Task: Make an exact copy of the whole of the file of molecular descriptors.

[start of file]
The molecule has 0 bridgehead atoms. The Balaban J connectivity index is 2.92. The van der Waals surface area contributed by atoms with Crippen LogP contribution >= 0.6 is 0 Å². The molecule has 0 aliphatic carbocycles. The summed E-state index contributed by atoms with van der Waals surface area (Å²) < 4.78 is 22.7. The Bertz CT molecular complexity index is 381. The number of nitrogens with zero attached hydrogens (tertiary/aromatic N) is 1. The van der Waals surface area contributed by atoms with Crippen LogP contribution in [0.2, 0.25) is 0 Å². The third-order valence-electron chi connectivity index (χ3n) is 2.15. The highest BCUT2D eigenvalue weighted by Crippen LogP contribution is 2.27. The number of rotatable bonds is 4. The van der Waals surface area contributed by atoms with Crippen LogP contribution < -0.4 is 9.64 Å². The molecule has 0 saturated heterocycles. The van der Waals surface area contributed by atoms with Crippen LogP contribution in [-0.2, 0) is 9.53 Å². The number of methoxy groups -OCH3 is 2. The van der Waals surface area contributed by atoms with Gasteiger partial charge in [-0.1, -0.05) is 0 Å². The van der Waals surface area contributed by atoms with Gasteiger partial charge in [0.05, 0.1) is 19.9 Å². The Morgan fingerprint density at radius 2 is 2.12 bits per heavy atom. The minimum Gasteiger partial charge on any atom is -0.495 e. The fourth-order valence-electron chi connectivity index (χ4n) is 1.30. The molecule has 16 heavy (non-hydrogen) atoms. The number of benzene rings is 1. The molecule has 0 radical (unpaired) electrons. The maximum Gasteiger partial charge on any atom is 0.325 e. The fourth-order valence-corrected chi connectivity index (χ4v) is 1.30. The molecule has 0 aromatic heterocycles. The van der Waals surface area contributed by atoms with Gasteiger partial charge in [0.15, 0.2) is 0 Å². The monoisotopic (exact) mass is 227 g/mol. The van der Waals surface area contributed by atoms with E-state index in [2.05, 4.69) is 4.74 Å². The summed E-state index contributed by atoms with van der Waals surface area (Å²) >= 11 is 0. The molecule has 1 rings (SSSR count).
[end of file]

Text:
The molecule has 0 bridgehead atoms. The Balaban J connectivity index is 2.92. The van der Waals surface area contributed by atoms with Crippen LogP contribution >= 0.6 is 0 Å². The molecule has 0 aliphatic carbocycles. The summed E-state index contributed by atoms with van der Waals surface area (Å²) < 4.78 is 22.7. The Bertz CT molecular complexity index is 381. The number of nitrogens with zero attached hydrogens (tertiary/aromatic N) is 1. The van der Waals surface area contributed by atoms with Crippen LogP contribution in [0.2, 0.25) is 0 Å². The third-order valence-electron chi connectivity index (χ3n) is 2.15. The highest BCUT2D eigenvalue weighted by Crippen LogP contribution is 2.27. The number of rotatable bonds is 4. The van der Waals surface area contributed by atoms with Crippen LogP contribution < -0.4 is 9.64 Å². The molecule has 0 saturated heterocycles. The van der Waals surface area contributed by atoms with Crippen LogP contribution in [-0.2, 0) is 9.53 Å². The number of methoxy groups -OCH3 is 2. The van der Waals surface area contributed by atoms with Gasteiger partial charge in [-0.1, -0.05) is 0 Å². The van der Waals surface area contributed by atoms with Gasteiger partial charge in [0.05, 0.1) is 19.9 Å². The Morgan fingerprint density at radius 2 is 2.12 bits per heavy atom. The minimum Gasteiger partial charge on any atom is -0.495 e. The fourth-order valence-electron chi connectivity index (χ4n) is 1.30. The molecule has 16 heavy (non-hydrogen) atoms. The number of benzene rings is 1. The molecule has 0 radical (unpaired) electrons. The maximum Gasteiger partial charge on any atom is 0.325 e. The fourth-order valence-corrected chi connectivity index (χ4v) is 1.30. The molecule has 0 aromatic heterocycles. The van der Waals surface area contributed by atoms with Gasteiger partial charge in [0.15, 0.2) is 0 Å². The monoisotopic (exact) mass is 227 g/mol. The van der Waals surface area contributed by atoms with E-state index in [2.05, 4.69) is 4.74 Å². The summed E-state index contributed by atoms with van der Waals surface area (Å²) >= 11 is 0. The molecule has 1 rings (SSSR count).